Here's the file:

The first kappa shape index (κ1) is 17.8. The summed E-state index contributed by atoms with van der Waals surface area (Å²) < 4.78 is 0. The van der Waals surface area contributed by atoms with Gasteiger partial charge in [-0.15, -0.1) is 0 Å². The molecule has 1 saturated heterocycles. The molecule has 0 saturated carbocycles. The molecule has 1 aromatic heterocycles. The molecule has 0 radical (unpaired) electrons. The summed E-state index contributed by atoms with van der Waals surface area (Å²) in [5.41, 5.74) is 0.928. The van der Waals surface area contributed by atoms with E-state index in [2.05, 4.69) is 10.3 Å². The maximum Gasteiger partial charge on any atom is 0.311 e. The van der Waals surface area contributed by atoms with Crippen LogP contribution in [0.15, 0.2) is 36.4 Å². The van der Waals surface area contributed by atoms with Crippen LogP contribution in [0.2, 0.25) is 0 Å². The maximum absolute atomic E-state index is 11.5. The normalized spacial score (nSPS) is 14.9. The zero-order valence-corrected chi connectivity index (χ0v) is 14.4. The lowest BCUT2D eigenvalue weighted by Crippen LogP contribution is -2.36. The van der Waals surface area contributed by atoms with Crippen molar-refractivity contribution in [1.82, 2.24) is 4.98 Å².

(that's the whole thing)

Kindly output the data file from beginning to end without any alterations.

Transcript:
The first kappa shape index (κ1) is 17.8. The summed E-state index contributed by atoms with van der Waals surface area (Å²) < 4.78 is 0. The van der Waals surface area contributed by atoms with Gasteiger partial charge in [-0.15, -0.1) is 0 Å². The molecule has 1 saturated heterocycles. The molecule has 0 saturated carbocycles. The molecule has 1 aromatic heterocycles. The molecule has 0 radical (unpaired) electrons. The summed E-state index contributed by atoms with van der Waals surface area (Å²) in [5.41, 5.74) is 0.928. The van der Waals surface area contributed by atoms with E-state index in [2.05, 4.69) is 10.3 Å². The maximum Gasteiger partial charge on any atom is 0.311 e. The van der Waals surface area contributed by atoms with Crippen LogP contribution in [0.15, 0.2) is 36.4 Å². The van der Waals surface area contributed by atoms with Crippen LogP contribution in [0.2, 0.25) is 0 Å². The maximum absolute atomic E-state index is 11.5. The normalized spacial score (nSPS) is 14.9. The zero-order valence-corrected chi connectivity index (χ0v) is 14.4. The lowest BCUT2D eigenvalue weighted by Crippen LogP contribution is -2.36. The van der Waals surface area contributed by atoms with Crippen molar-refractivity contribution in [1.82, 2.24) is 4.98 Å².